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Following stroke, people commonly demonstrate locomotor impairments including reduced walking speed and spatiotemporal asymmetry. Rehabilitation programs have been effective in increasing gait speed, but spatiotemporal asymmetry has been more resistant to change. The inability to modify gait patterns for improved symmetry may be related, in part, to impairments in lower extremity sensation. Assessment of lower extremity sensory impairments in people post stroke, including cutaneous and proprioceptive sensation, has been insufficiently studied. Conventional rehabilitation programs, including body weight-supported walking or robotic assistance, that modify sensory feedback intended to alter lower extremity movement patterns have shown limited success in improving gait symmetry. Rehabilitation programs that amplify specific gait asymmetries have demonstrated the potential to ultimately produce more symmetric gait, presumably by allowing individuals post stroke to more readily perceive their gait asymmetry. The effectiveness of such error augmentation paradigms, however, may be influenced by lower extremity sensation and the ability of the central nervous system to be aware of altered lower extremity movement. The purpose of this review is to critically examine the literature on lower extremity sensory function and its influence on gait adaptation in people post stroke.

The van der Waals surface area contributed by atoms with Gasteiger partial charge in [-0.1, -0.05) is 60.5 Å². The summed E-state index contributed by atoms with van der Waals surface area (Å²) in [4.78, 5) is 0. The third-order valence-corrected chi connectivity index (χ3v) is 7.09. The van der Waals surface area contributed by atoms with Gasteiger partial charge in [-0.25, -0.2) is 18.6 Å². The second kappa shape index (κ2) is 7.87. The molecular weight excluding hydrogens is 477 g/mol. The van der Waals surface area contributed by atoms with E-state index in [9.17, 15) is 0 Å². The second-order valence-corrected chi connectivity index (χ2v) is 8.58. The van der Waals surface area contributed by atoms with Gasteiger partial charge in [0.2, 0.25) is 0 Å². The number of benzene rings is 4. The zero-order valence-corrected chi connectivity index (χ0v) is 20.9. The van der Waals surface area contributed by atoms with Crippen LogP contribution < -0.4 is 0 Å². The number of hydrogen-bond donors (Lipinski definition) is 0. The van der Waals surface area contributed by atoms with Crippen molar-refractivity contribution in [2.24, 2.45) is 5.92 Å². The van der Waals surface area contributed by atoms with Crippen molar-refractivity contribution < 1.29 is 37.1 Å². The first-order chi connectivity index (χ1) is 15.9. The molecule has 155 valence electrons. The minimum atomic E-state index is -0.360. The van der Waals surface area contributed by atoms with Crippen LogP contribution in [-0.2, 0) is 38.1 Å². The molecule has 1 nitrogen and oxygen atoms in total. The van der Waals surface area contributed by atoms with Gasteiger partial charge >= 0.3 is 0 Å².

Clinton J Wutzke, Vicki S Mercer, Michael D Lewek. Influence of lower extremity sensory function on locomotor adaptation following stroke: a review. Topics in stroke rehabilitation. 2013 May-Jun;20(3):233-40

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PMID: 23841971

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